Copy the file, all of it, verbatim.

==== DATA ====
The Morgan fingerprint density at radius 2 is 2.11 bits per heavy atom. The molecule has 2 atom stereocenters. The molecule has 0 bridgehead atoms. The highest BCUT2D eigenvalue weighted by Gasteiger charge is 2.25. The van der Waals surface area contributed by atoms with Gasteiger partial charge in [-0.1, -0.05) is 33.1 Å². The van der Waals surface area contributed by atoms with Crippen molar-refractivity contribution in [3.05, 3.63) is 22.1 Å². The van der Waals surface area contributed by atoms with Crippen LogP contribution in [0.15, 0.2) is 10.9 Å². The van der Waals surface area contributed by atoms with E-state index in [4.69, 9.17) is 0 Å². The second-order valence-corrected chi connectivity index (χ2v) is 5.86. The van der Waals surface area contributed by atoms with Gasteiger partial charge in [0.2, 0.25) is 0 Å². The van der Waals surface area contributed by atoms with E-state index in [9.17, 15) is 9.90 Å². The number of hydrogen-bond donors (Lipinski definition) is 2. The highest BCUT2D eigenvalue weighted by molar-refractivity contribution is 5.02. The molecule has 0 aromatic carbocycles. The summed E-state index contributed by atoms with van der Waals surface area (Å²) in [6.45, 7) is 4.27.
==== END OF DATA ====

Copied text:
The Morgan fingerprint density at radius 2 is 2.11 bits per heavy atom. The molecule has 2 atom stereocenters. The molecule has 0 bridgehead atoms. The highest BCUT2D eigenvalue weighted by Gasteiger charge is 2.25. The van der Waals surface area contributed by atoms with Gasteiger partial charge in [-0.1, -0.05) is 33.1 Å². The van der Waals surface area contributed by atoms with Crippen molar-refractivity contribution in [3.05, 3.63) is 22.1 Å². The van der Waals surface area contributed by atoms with Crippen LogP contribution in [0.15, 0.2) is 10.9 Å². The van der Waals surface area contributed by atoms with E-state index in [4.69, 9.17) is 0 Å². The second-order valence-corrected chi connectivity index (χ2v) is 5.86. The van der Waals surface area contributed by atoms with Gasteiger partial charge in [0.2, 0.25) is 0 Å². The van der Waals surface area contributed by atoms with E-state index in [9.17, 15) is 9.90 Å². The number of hydrogen-bond donors (Lipinski definition) is 2. The highest BCUT2D eigenvalue weighted by molar-refractivity contribution is 5.02. The molecule has 0 aromatic carbocycles. The summed E-state index contributed by atoms with van der Waals surface area (Å²) in [6.45, 7) is 4.27.